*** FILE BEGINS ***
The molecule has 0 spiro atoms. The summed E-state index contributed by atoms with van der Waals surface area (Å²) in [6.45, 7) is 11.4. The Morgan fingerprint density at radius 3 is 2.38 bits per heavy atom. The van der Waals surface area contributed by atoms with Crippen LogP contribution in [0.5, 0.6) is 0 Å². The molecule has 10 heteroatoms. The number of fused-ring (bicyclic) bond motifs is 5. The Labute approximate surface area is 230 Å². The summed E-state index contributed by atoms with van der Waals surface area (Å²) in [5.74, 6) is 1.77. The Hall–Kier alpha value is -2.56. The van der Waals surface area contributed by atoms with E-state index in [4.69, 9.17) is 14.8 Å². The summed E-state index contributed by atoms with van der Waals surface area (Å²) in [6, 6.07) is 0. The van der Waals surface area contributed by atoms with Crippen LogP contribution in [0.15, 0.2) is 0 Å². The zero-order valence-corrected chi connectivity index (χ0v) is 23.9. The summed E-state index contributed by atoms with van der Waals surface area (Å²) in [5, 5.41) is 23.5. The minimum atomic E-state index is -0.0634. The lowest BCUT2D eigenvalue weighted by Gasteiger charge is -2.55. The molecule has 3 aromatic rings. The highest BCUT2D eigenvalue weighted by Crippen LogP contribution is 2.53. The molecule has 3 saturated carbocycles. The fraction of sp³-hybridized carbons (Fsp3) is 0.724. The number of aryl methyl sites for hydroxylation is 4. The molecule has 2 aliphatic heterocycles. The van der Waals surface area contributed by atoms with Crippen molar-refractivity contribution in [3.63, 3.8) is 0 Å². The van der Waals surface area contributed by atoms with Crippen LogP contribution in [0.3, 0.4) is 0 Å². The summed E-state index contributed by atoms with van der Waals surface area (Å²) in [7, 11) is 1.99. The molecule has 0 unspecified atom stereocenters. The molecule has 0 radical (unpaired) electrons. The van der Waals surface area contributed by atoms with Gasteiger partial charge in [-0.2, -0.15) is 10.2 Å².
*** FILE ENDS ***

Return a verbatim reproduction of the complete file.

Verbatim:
The molecule has 0 spiro atoms. The summed E-state index contributed by atoms with van der Waals surface area (Å²) in [6.45, 7) is 11.4. The Morgan fingerprint density at radius 3 is 2.38 bits per heavy atom. The van der Waals surface area contributed by atoms with Crippen LogP contribution in [0.5, 0.6) is 0 Å². The molecule has 10 heteroatoms. The number of fused-ring (bicyclic) bond motifs is 5. The Labute approximate surface area is 230 Å². The summed E-state index contributed by atoms with van der Waals surface area (Å²) in [5.74, 6) is 1.77. The Hall–Kier alpha value is -2.56. The van der Waals surface area contributed by atoms with E-state index in [4.69, 9.17) is 14.8 Å². The summed E-state index contributed by atoms with van der Waals surface area (Å²) in [6, 6.07) is 0. The van der Waals surface area contributed by atoms with Crippen LogP contribution in [0.15, 0.2) is 0 Å². The zero-order valence-corrected chi connectivity index (χ0v) is 23.9. The summed E-state index contributed by atoms with van der Waals surface area (Å²) in [5, 5.41) is 23.5. The minimum atomic E-state index is -0.0634. The lowest BCUT2D eigenvalue weighted by Gasteiger charge is -2.55. The molecule has 3 aromatic rings. The highest BCUT2D eigenvalue weighted by Crippen LogP contribution is 2.53. The molecule has 3 saturated carbocycles. The fraction of sp³-hybridized carbons (Fsp3) is 0.724. The number of aryl methyl sites for hydroxylation is 4. The molecule has 2 aliphatic heterocycles. The van der Waals surface area contributed by atoms with Crippen molar-refractivity contribution in [3.63, 3.8) is 0 Å². The van der Waals surface area contributed by atoms with Crippen LogP contribution in [0.3, 0.4) is 0 Å². The summed E-state index contributed by atoms with van der Waals surface area (Å²) in [7, 11) is 1.99. The molecule has 0 unspecified atom stereocenters. The molecule has 0 radical (unpaired) electrons. The van der Waals surface area contributed by atoms with Gasteiger partial charge in [-0.2, -0.15) is 10.2 Å².